Redhook Ale Brewery shareholders on Tuesday blessed the company's merger with Widmer Brothers Brewing, of Portland, and the deal is expected...

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Redhook Ale Brewery shareholders on Tuesday blessed the company’s merger with Widmer Brothers Brewing, of Portland, and the deal is expected to close next Monday or Tuesday.

“This is a smokin’ good deal,” co-founder and Chief Executive Paul Shipman told a few dozen shareholders at its annual meeting in Woodinville.

The deal has taken longer than expected to pull together, he said, partly because the companies discussed various ways to structure the merger. They settled on a 50/50 division of ownership between the companies’ existing shareholders.

That required Redhook shareholders to approve the issuance of about 8.4 million shares, worth $36 million Tuesday, to be given to Widmer’s roughly 30 shareholders. More than 98 percent of Redhook’s voting shareholders approved the issuance.

The new company will be called Craft Brewers Alliance and trade under Redhook’s ticker symbol, HOOK. It will be headquartered in Portland and run by co-CEOs David Mickelson, who is Redhook’s president and chief operating officer, and Terry Michaelson, president of an existing joint venture between the companies.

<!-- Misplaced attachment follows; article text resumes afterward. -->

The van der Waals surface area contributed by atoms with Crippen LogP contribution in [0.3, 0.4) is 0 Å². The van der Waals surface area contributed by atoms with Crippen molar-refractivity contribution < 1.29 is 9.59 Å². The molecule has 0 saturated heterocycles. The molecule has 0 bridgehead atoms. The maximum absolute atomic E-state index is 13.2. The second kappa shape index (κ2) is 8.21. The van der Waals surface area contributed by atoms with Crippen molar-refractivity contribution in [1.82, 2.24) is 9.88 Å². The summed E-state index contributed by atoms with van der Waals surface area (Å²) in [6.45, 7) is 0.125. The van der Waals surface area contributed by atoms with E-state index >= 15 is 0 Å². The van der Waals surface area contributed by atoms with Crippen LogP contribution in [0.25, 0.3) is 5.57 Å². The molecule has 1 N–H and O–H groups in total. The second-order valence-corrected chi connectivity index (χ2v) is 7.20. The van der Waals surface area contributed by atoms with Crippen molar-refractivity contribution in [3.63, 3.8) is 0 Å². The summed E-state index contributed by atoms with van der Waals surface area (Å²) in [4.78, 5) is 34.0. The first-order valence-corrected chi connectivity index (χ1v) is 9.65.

Shipman will become chairman emeritus and receive a salary of $90,000 for consulting up to 180 days during the first year after the merger. Some shareholders gave him a standing ovation at Tuesday’s meeting, after which Shipman quipped, “The people who stood bought the stock below the current price.”

Redhook’s profitability and share price have suffered for years because of competition and its own overbuilding in the 1990s.

Widmer has been profitable for at least the past five years, although its 2007 profit was negligible. The breweries are merging at a time of massive consolidation in the beer industry.

“You either get bigger or go away,” said shareholder Mel Nordberg, of Seattle, who is a former food broker. “The big guys will eat up your [grocery] shelf space, and it’s becoming more expensive to hold those spots.”

A Vermont brewery said in April it plans to acquire Seattle’s only other publicly traded beer company, Pyramid Breweries.

Widmer already owns about 20 percent of Kona Brewing in Hawaii and 40 percent of Goose Island Beer in Chicago.

Even the giant brewer Anheuser-Busch, which owns roughly a third of Redhook and Widmer and will own that much of the new corporation, has become the target of an unsolicited takeover bid.

Redhook officials said they have no inside information about whether InBev of Belgium would succeed, but Shipman said, “If we find ourselves with InBev people as our partners, I think it would go fine.”

Melissa Allison: 206-464-3312 or mallison@seattletimes.com